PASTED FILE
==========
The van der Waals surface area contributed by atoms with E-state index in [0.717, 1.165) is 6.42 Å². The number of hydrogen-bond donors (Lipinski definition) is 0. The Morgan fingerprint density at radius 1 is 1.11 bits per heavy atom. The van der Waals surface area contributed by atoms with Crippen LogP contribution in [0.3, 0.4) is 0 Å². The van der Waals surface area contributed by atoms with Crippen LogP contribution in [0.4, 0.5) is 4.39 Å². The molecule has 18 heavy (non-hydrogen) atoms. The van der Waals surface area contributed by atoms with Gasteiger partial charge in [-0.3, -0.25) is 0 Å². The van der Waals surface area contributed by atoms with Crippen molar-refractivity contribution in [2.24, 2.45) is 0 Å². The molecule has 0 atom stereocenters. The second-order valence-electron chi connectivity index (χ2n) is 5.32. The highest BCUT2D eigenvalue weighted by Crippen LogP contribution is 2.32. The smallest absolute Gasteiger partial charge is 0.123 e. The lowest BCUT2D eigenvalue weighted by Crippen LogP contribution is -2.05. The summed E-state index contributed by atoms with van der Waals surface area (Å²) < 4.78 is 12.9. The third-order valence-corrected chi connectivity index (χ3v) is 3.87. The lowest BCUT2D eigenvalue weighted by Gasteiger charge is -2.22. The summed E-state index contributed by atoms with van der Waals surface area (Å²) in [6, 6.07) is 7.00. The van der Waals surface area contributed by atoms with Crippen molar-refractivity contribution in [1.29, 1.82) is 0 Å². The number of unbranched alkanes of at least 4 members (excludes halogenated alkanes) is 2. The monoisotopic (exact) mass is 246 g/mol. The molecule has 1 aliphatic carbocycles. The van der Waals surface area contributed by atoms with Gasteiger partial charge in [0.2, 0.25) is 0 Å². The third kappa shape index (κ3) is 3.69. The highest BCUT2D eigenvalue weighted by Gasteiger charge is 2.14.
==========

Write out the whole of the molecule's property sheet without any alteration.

The van der Waals surface area contributed by atoms with E-state index in [0.717, 1.165) is 6.42 Å². The number of hydrogen-bond donors (Lipinski definition) is 0. The Morgan fingerprint density at radius 1 is 1.11 bits per heavy atom. The van der Waals surface area contributed by atoms with Crippen LogP contribution in [0.3, 0.4) is 0 Å². The van der Waals surface area contributed by atoms with Crippen LogP contribution in [0.4, 0.5) is 4.39 Å². The molecule has 18 heavy (non-hydrogen) atoms. The van der Waals surface area contributed by atoms with Gasteiger partial charge in [-0.3, -0.25) is 0 Å². The van der Waals surface area contributed by atoms with Crippen molar-refractivity contribution in [2.24, 2.45) is 0 Å². The molecule has 0 atom stereocenters. The second-order valence-electron chi connectivity index (χ2n) is 5.32. The highest BCUT2D eigenvalue weighted by Crippen LogP contribution is 2.32. The smallest absolute Gasteiger partial charge is 0.123 e. The lowest BCUT2D eigenvalue weighted by Crippen LogP contribution is -2.05. The summed E-state index contributed by atoms with van der Waals surface area (Å²) < 4.78 is 12.9. The third-order valence-corrected chi connectivity index (χ3v) is 3.87. The lowest BCUT2D eigenvalue weighted by Gasteiger charge is -2.22. The summed E-state index contributed by atoms with van der Waals surface area (Å²) in [6, 6.07) is 7.00. The van der Waals surface area contributed by atoms with Crippen molar-refractivity contribution in [1.29, 1.82) is 0 Å². The number of unbranched alkanes of at least 4 members (excludes halogenated alkanes) is 2. The monoisotopic (exact) mass is 246 g/mol. The molecule has 1 aliphatic carbocycles. The van der Waals surface area contributed by atoms with Gasteiger partial charge in [0.2, 0.25) is 0 Å². The third kappa shape index (κ3) is 3.69. The highest BCUT2D eigenvalue weighted by Gasteiger charge is 2.14.